Features & Columns

Progressive Icons Denounce 'Thrive'

John Robbins, Deepak Chopra and others call the film in which they appear 'dangerously misguided'
thrive GRAVE DISAGREEMENTS: Deepak Chopra is one of several 'Thrive' interview subjects having second thoughts about the film.

Last fall, the acclaimed environmentalist and nutrition guru John Robbins was invited to the home of his friends Foster and Kimberly Carter Gamble, near Santa Cruz, to view the Gambles' just-completed film, Thrive. Robbins, who makes a brief appearance in the film, says he was "overwhelmed" by what he saw.

"There were parts I liked, but there were other parts that I just detested," he recalls. "I didn't want to be rude—we were there with our families—so I just didn't say anything."

Thrive, which was released online in November, had its theater debut in March, and is now touring the country, is an uncanny hodgepodge of pseudo-science, Utopian fantasy and veiled right-wing conspiracy theory. Strangely, it also includes onscreen interviews with a number of bona fide progressives, environmentalists and spiritual leaders.

In addition to Robbins, author of the groundbreaking Diet for a New America in 1987, the film features conversations with Deepak Chopra, the superstar self-help author; Paul Hawken, the green entrepreneur and environmental economist; Elisabet Sahtouris, the evolutionary biologist and philosopher; Duane Elgin, the futurist and author of Voluntary Simplicity; Vandana Shiva, the physicist and advocate for sustainable agriculture; and former astronaut Edgar Mitchell.

In the months since the film's release, Robbins says, he has been in communication with all of these folks. He wasn't surprised to find that many of them agreed with his assessment of the film.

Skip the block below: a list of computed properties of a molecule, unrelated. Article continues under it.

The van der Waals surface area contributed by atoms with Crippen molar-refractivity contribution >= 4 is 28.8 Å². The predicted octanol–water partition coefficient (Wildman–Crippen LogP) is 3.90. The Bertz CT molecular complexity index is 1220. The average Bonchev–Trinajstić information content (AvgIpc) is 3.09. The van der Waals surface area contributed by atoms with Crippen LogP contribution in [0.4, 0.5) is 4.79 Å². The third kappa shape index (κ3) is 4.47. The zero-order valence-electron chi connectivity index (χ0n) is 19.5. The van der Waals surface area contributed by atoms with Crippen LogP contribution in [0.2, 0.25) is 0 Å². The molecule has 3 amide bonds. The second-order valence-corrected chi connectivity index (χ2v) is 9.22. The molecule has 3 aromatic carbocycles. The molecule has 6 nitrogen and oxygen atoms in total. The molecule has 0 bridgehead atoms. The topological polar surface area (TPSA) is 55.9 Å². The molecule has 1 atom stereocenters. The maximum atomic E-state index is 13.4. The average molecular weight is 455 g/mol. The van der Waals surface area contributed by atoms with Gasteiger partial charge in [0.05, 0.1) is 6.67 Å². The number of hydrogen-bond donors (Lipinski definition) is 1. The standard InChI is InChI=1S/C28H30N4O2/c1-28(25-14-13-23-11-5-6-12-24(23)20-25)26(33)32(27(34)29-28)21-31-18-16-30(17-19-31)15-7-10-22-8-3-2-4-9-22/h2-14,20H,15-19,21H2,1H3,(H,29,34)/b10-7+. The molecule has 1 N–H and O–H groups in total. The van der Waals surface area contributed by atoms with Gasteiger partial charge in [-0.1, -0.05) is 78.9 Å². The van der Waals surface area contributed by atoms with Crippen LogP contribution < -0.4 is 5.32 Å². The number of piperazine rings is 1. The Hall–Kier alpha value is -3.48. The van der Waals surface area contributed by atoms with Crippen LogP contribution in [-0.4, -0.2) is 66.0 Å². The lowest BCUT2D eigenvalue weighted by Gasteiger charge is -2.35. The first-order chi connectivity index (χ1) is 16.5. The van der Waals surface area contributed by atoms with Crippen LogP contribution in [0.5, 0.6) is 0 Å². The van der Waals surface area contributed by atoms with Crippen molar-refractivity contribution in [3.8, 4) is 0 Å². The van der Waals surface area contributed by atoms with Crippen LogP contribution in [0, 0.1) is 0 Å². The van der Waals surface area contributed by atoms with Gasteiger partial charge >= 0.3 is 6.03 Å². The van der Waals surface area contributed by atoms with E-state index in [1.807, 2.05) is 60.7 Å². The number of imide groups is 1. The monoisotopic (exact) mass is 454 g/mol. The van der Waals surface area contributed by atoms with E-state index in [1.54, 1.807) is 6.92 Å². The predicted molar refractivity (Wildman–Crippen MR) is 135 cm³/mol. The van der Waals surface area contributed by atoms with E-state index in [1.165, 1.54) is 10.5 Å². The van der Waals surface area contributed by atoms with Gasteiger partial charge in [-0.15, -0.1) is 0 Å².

While they might have hoped the film would just disappear, Thrive has become something of a web cult phenomenon—by some estimates it's been seen by more than a million people. And now they have decided to speak out.

Robbins, Chopra, Hawken, Sahtouris, Elgin, Shiva and Mitchell recently issued a statement saying that they have "grave disagreements with some of the film's content."

"We are dismayed that our participation is being used to give credibility to ideas and agendas that we see as dangerously misguided. We stand by what each of us said when we were interviewed. But we have grave disagreements with some of the film's content and feel the need to make this public statement to avoid the appearance that our presence in the film constitutes any kind of endorsement."

Talking about Thrive a few weeks ago, Robbins enumerated a long list of complaints. Much of his critique is centered on the film's politics. "Foster says he's not advancing a political agenda," Robbins says, "but his sources certainly are."

Robbins is particularly galled by the presence of G. Edward Griffin and David Icke—both of whom are featured prominently in the film and on the Gambles' website (thrivemovement.com). Both Griffin and Icke have long defended themselves against charges of anti-Semitism with needle-threading arguments pointing out that while the nation faces an enemy that is decidedly Zionist, it is only coincidentally Jewish.

But Robbins isn't buying that. He says that in private correspondence, he learned that his friend was being influenced by the ideas of Eustace Mullins, whom he calls "the most anti-Semitic public figure in U.S. history."

Foster Gamble did not respond to an email request for an interview, but there is certainly evidence in Thrive that Mullins' views influenced him. One of the central features of the film is the supposed revelation that the Federal Reserve Bank is a criminal enterprise; Mullins is the man who gave birth to that theory, in his 1952 book, The Secret of the Federal Reserve.

The following year, Mullins published his most notorious tract, "Adolf Hitler: An Appreciation," which praises the fuhrer for his crusade against the "Jewish International bankers" who were attempting to take over the world. In subsequent books, Mullins argued that the Holocaust never happened and that the Jewish race is inherently "parasitic." Incredibly, Mullins also insisted until his death that he was not an anti-Semite.

Robbins does not in any way accuse Gamble of bigotry—but of dangerous naivet–. "Foster isn't anti-Semitic," Robbins says, "but he is listening deeply to and promulgating the ideas of Eustace Mullins."

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